Recording of “Little” begging in key with Mozart
Before hatchlings, nestlings and fledglings start talking (calling) or singing (generally, if they’re males), their only vocalization is to beg for food. This starts immediately upon hatching as a faint whimper, but builds to crescendos as the bird grows.
Attached is a brief recording of the only Spice Finch child produced in my house, begging for food. I named her “Little,” not knowing whether she would turn out to be a boy or a girl. Those strong little musical “peeps” you hear belonged to Little. As for the Mozart, I was trying to learn the Piano Concerto No. 21 in C Major, the one with the Elvira Madigan theme for the adagio, after hearing Stephen Hough play it so wonderfully with the Chicago Symphony. I didn’t have an orchestra to play with, unfortunately, only a recording of a nameless orchestra that was at its own tempo and, because I could not hear the canned orchestra over the piano unless I drowned out the birds, I gave up eventually. If I ever attempt this again, I will have to write my own cadenzas because the ones that come with the sheet music are dreadful, sounding more like Schumann than Mozart.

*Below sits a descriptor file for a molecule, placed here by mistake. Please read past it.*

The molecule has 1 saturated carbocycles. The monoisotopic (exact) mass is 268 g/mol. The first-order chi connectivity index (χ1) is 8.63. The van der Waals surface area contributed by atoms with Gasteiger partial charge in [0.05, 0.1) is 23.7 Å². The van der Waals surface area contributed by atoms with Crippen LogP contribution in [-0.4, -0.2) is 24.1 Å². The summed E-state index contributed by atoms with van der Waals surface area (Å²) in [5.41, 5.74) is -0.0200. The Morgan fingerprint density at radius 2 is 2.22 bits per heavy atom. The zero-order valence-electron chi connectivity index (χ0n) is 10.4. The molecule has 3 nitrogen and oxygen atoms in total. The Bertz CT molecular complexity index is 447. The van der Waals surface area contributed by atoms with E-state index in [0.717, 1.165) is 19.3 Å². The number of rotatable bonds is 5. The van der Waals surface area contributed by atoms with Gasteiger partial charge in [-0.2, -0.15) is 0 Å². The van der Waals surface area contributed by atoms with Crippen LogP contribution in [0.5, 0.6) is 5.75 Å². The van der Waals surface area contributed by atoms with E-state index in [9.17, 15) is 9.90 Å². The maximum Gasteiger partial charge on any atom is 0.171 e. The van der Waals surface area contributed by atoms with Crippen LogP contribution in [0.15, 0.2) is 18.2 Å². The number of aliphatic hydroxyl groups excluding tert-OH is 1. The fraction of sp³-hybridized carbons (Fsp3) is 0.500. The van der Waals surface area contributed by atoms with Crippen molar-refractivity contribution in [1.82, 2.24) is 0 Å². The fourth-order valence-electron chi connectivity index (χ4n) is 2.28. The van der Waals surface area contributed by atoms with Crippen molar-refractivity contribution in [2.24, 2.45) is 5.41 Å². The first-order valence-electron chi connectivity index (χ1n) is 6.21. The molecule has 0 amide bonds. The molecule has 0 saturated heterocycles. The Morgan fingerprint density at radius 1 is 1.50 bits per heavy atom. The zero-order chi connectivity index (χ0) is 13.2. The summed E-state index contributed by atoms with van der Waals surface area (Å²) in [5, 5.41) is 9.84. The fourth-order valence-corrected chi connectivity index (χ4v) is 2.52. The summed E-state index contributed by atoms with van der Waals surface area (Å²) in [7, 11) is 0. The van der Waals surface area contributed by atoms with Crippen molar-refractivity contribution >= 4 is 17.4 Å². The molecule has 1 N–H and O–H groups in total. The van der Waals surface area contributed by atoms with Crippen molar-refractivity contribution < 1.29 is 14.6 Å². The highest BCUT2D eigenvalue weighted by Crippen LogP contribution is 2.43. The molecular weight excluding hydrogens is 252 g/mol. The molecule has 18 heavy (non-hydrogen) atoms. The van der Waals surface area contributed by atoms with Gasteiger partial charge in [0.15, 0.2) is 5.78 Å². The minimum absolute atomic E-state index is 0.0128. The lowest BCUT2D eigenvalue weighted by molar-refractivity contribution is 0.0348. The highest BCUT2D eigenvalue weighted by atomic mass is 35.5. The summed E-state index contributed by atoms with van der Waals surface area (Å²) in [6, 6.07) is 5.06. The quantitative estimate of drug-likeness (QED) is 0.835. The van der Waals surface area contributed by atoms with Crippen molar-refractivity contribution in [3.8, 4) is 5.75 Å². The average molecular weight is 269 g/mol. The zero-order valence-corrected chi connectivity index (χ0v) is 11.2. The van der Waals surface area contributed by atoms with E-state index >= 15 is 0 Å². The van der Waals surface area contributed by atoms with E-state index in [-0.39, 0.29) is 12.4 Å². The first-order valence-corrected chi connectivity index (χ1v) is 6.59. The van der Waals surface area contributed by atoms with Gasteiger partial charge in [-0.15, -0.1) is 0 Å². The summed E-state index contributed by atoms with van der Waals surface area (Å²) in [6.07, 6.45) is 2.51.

Long before she fledged, Little fell out of the nest onto the floor. I picked her up and put her back, urging her parents to feed her. At that time she was no more than pencil eraser. I don’t know what made her parents listen to me but they continued to feed her and she fledged, however awkwardly.
Although I decided somewhere along the line that she was female, she didn’t live long enough for me to really find out. It wasn’t until she stopped begging and started getting around on her own that I realized she was physically impaired. She was missing her right foot, so whenever she landed it was difficult for her to sit without leaning over. It occurred to me this might have been why her parents kicked her out of the nest. They begrudgingly took over parenting of Little and she lived longer, perhaps, than she should have. But I think what did her in was her inability to fit in with all the adults. If she’d had siblings she might have had a better life, at least for a while, but I think she died of a broken heart. Once her parents stopped feeding her, they ignored her totally.